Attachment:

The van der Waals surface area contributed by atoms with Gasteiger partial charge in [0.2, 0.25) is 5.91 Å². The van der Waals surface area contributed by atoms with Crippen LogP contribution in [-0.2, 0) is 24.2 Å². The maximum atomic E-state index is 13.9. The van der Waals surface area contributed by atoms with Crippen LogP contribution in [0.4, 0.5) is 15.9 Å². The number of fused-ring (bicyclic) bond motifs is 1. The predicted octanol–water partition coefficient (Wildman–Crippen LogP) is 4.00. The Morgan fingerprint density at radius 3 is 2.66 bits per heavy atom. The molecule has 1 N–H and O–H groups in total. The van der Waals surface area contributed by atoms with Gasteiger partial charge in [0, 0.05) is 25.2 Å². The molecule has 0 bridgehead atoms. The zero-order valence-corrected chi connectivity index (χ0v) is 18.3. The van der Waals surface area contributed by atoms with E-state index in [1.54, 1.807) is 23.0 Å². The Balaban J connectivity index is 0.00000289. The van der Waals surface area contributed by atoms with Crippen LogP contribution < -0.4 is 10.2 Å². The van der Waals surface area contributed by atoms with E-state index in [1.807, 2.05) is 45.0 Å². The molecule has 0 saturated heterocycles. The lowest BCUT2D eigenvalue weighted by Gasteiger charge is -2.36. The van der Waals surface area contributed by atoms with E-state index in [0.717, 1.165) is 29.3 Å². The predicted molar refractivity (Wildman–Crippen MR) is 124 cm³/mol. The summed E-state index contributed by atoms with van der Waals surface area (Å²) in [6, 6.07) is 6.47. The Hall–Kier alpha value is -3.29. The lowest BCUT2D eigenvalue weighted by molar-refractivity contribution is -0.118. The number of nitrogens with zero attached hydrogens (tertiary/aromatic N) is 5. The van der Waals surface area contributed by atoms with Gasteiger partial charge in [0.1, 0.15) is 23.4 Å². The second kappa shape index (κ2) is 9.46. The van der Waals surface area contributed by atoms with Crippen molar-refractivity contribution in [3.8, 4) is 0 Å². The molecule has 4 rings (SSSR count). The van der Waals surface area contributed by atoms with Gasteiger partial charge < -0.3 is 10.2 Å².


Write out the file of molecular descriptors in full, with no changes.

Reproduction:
The van der Waals surface area contributed by atoms with Gasteiger partial charge in [0.2, 0.25) is 5.91 Å². The van der Waals surface area contributed by atoms with Crippen LogP contribution in [-0.2, 0) is 24.2 Å². The maximum atomic E-state index is 13.9. The van der Waals surface area contributed by atoms with Crippen LogP contribution in [0.4, 0.5) is 15.9 Å². The number of fused-ring (bicyclic) bond motifs is 1. The predicted octanol–water partition coefficient (Wildman–Crippen LogP) is 4.00. The Morgan fingerprint density at radius 3 is 2.66 bits per heavy atom. The molecule has 1 N–H and O–H groups in total. The van der Waals surface area contributed by atoms with Gasteiger partial charge in [0, 0.05) is 25.2 Å². The molecule has 0 bridgehead atoms. The zero-order valence-corrected chi connectivity index (χ0v) is 18.3. The van der Waals surface area contributed by atoms with E-state index in [1.54, 1.807) is 23.0 Å². The Balaban J connectivity index is 0.00000289. The van der Waals surface area contributed by atoms with Crippen LogP contribution < -0.4 is 10.2 Å². The van der Waals surface area contributed by atoms with E-state index in [1.807, 2.05) is 45.0 Å². The molecule has 0 saturated heterocycles. The lowest BCUT2D eigenvalue weighted by Gasteiger charge is -2.36. The van der Waals surface area contributed by atoms with E-state index in [0.717, 1.165) is 29.3 Å². The predicted molar refractivity (Wildman–Crippen MR) is 124 cm³/mol. The summed E-state index contributed by atoms with van der Waals surface area (Å²) in [6, 6.07) is 6.47. The Hall–Kier alpha value is -3.29. The lowest BCUT2D eigenvalue weighted by molar-refractivity contribution is -0.118. The number of nitrogens with zero attached hydrogens (tertiary/aromatic N) is 5. The van der Waals surface area contributed by atoms with Gasteiger partial charge in [0.1, 0.15) is 23.4 Å². The second kappa shape index (κ2) is 9.46. The van der Waals surface area contributed by atoms with Crippen molar-refractivity contribution in [3.8, 4) is 0 Å². The molecule has 4 rings (SSSR count). The van der Waals surface area contributed by atoms with Gasteiger partial charge < -0.3 is 10.2 Å².